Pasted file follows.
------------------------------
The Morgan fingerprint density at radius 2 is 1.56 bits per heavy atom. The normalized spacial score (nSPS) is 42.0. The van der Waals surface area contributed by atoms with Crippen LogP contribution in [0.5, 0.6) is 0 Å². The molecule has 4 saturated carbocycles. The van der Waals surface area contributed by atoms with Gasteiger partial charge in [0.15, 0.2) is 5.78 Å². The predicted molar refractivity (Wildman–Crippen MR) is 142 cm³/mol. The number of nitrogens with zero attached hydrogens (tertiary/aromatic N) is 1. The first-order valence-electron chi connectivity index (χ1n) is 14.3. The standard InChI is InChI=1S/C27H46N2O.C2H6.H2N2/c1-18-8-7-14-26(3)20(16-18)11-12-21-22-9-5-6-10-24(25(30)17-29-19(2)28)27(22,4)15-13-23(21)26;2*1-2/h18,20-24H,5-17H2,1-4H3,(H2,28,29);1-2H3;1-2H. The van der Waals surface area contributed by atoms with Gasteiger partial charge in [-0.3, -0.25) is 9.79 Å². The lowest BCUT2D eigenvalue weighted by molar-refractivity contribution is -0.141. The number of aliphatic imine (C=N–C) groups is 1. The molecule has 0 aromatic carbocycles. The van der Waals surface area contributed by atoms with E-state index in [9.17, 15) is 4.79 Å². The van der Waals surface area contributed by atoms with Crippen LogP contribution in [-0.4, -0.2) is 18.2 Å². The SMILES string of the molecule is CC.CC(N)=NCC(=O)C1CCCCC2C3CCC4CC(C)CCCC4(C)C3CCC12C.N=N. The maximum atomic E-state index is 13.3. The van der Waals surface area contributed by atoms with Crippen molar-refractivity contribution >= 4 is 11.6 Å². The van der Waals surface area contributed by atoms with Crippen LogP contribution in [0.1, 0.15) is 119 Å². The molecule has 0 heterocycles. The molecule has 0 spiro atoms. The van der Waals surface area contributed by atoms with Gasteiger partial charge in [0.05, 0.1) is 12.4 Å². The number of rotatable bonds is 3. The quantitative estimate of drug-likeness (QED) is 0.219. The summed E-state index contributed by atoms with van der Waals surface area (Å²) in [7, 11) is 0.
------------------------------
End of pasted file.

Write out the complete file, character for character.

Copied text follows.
The Morgan fingerprint density at radius 2 is 1.56 bits per heavy atom. The normalized spacial score (nSPS) is 42.0. The van der Waals surface area contributed by atoms with Crippen LogP contribution in [0.5, 0.6) is 0 Å². The molecule has 4 saturated carbocycles. The van der Waals surface area contributed by atoms with Gasteiger partial charge in [0.15, 0.2) is 5.78 Å². The predicted molar refractivity (Wildman–Crippen MR) is 142 cm³/mol. The number of nitrogens with zero attached hydrogens (tertiary/aromatic N) is 1. The first-order valence-electron chi connectivity index (χ1n) is 14.3. The standard InChI is InChI=1S/C27H46N2O.C2H6.H2N2/c1-18-8-7-14-26(3)20(16-18)11-12-21-22-9-5-6-10-24(25(30)17-29-19(2)28)27(22,4)15-13-23(21)26;2*1-2/h18,20-24H,5-17H2,1-4H3,(H2,28,29);1-2H3;1-2H. The van der Waals surface area contributed by atoms with Gasteiger partial charge in [-0.3, -0.25) is 9.79 Å². The lowest BCUT2D eigenvalue weighted by molar-refractivity contribution is -0.141. The number of aliphatic imine (C=N–C) groups is 1. The molecule has 0 aromatic carbocycles. The van der Waals surface area contributed by atoms with E-state index in [9.17, 15) is 4.79 Å². The van der Waals surface area contributed by atoms with Crippen LogP contribution in [-0.4, -0.2) is 18.2 Å². The SMILES string of the molecule is CC.CC(N)=NCC(=O)C1CCCCC2C3CCC4CC(C)CCCC4(C)C3CCC12C.N=N. The maximum atomic E-state index is 13.3. The van der Waals surface area contributed by atoms with Crippen molar-refractivity contribution >= 4 is 11.6 Å². The van der Waals surface area contributed by atoms with Crippen LogP contribution in [0.1, 0.15) is 119 Å². The molecule has 0 heterocycles. The molecule has 0 spiro atoms. The van der Waals surface area contributed by atoms with Gasteiger partial charge in [0.05, 0.1) is 12.4 Å². The number of rotatable bonds is 3. The quantitative estimate of drug-likeness (QED) is 0.219. The summed E-state index contributed by atoms with van der Waals surface area (Å²) in [7, 11) is 0.